Basil Grand Komnenos

1. Βiography

Basil Grand Komnenos was the son of the emperor of Trebizond, Alexios II Grand Komnenos (1297-1330), and of the daughter of the Laz ruler Bekha Jaqeli, («Πεκάι» in the Greek sources), a subject to the king of Georgia. He was a consanguine brother of Eudokia Grand Komnene and Andronikos III Grand Komnenos (1330-1332). He also had three half-siblings, Michael Anachoutlou, Anna Anachoutlou (1341-1342) and George Achpougas. Basil got married twice: in 13361 he got married to Eirene Palaiologina, the illegitimate daughter of Emperor Andronikos III Palaiologos (1328-1341), in order to improve the relations with the government of Constantinople, while in 1339 he married Eirene of Trebizond, a descendant of a local aristocratic family. Basil, although being married to Eirene Palaiologina, was cohabiting with Eirene of Trebizond, who had two sons with, Alexios and John; the second was the future emperor Alexios III Grand Komnenos (1349-1390).2 Arter their marriage Eirene of Trebizond gave birth to two daughters, Theodora and Maria.

In September 1332 Basil overthrew his nephew, Manuel II Grand Komnenos (January-September 1332), and ascended to the throne of Trebizond. He died on April 6, 1340.3 He was a commissioner of the Soumela Monastery and he is considered to have been the donor of the church of St. Basil in Trebizond.4

2. Ascension to the Throne

On September 22, 1332, Basil Grand Komnenos, amidst the internal turmoil that prevailed after the death of the Emperor Alexios II, ascended to the throne, having overthrowed the legal heir Manuel II Grand Komnenos, whom he held in detention and later assassinated. The overthrow of Manuel II was directly supported by the powerful Scholarios family of Trebizond and the court of Constantinople, where Basil had escaped during the reign of his brother, Andronikos III Grand Komnenos (1330-1332).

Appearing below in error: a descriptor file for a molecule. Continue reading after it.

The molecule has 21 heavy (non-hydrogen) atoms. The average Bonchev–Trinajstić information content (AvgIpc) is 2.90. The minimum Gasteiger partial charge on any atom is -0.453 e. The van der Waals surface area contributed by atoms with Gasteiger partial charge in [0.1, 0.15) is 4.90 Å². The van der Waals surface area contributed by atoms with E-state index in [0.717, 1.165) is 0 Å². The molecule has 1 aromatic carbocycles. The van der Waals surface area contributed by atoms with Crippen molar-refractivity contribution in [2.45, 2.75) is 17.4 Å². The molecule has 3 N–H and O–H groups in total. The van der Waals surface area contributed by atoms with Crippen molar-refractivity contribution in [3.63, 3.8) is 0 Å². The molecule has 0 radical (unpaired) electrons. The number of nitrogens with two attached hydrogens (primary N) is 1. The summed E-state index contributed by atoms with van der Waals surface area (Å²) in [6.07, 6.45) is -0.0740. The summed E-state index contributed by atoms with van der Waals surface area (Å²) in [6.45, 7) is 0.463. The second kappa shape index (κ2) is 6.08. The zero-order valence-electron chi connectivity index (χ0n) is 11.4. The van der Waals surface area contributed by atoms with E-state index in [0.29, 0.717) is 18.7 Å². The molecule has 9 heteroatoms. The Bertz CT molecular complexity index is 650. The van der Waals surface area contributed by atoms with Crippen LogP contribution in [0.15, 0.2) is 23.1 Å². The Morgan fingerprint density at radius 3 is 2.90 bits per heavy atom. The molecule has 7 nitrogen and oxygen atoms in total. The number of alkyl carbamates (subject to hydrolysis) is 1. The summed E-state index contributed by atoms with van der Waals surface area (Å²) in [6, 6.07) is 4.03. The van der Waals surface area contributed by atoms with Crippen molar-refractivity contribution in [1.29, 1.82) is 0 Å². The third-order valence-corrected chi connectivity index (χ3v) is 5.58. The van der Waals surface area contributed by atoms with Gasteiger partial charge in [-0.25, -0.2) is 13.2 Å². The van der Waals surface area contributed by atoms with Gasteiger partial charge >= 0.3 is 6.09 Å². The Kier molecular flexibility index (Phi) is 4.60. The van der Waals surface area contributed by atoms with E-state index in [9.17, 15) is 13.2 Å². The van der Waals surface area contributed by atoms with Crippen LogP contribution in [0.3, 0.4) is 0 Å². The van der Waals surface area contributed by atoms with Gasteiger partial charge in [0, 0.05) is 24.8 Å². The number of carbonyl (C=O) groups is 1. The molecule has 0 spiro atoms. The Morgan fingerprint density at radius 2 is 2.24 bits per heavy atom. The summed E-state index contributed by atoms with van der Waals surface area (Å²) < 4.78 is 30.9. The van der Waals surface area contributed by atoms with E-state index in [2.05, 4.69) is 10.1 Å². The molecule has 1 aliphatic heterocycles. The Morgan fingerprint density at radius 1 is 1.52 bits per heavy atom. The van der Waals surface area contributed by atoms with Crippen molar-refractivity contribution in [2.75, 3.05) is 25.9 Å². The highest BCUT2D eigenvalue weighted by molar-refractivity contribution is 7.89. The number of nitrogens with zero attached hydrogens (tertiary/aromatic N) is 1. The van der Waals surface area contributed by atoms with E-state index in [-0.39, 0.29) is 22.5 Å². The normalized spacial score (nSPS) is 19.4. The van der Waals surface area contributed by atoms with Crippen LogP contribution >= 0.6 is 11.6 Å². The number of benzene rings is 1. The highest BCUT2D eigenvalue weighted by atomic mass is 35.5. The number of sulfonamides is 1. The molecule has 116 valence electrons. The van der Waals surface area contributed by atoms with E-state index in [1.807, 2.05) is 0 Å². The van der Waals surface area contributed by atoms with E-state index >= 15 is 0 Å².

3. The Reign

There is scant information on the reign of Basil Grand Komnenos (1332-1340). At first, he tried to restore the internal balance of the Empire of Trebizond, previously achieved by Alexios II, by taking strict measures against the members of local aristocracy. He ordered the assassination of the megas doux Lekes Tzatzintzaios and his son, the megas domestikos Tzamba, and convicted his wife, the megale doukaina Syrikaina to be stoned to death.

In July of 1336 he successfully repelled the Türkmen raid under Sheikh Hassan. On March 3 of the following year the people of Trebizond revolted on the occasion of the solar eclipse. However, the main reasons for the revolt were the tough rule of Basil and his attitude towards Empress Eirene Palaiologina. On the other hand, his cohabitation with Eirene of Trebizond while he was still married to Eirene Palaiologina as well as their subsequent wedding caused the intensive reaction in Constantinople, particularly on the part of the patriarch of Constantinople, Isaiah (1332-1347), and the historian Nikephoros Gregoras.

1.  The compilers of the Εγκυκλοπαίδεια του Ποντιακού Ελληνισμού (Encyclopaedia of the Pontic Hellenism) suggest that Basil was first married in 1335; see Γεωργιάδης, Θ. (ed.), Εγκυκλοπαίδεια του Ποντιακού Ελληνισμού. Ο Πόντος. Ιστορία, Λαογραφία και Πολιτισμός 1 (Thessaloniki 1991), p. 123.

2. John took the name “Alexios” by his ascension to the throne of Trebizond. Thus, he is known as Alexios III Grand Komnenos; see Miller, W., Trebizond. The Last Greek Empire (London 1926), p. 55.

3. It is believed that Basil’s death was caused by his first wife, Eirene Palaiologina; see Miller, W., Trebizond. The Last Greek Empire (London 1926), p. 46.

4. Bryer, A. – Winfield, D., The Byzantine Monuments and Topography of the Pontos I (Dumbarton Oaks Studies 20, Washington D.C. 1985), p. 220.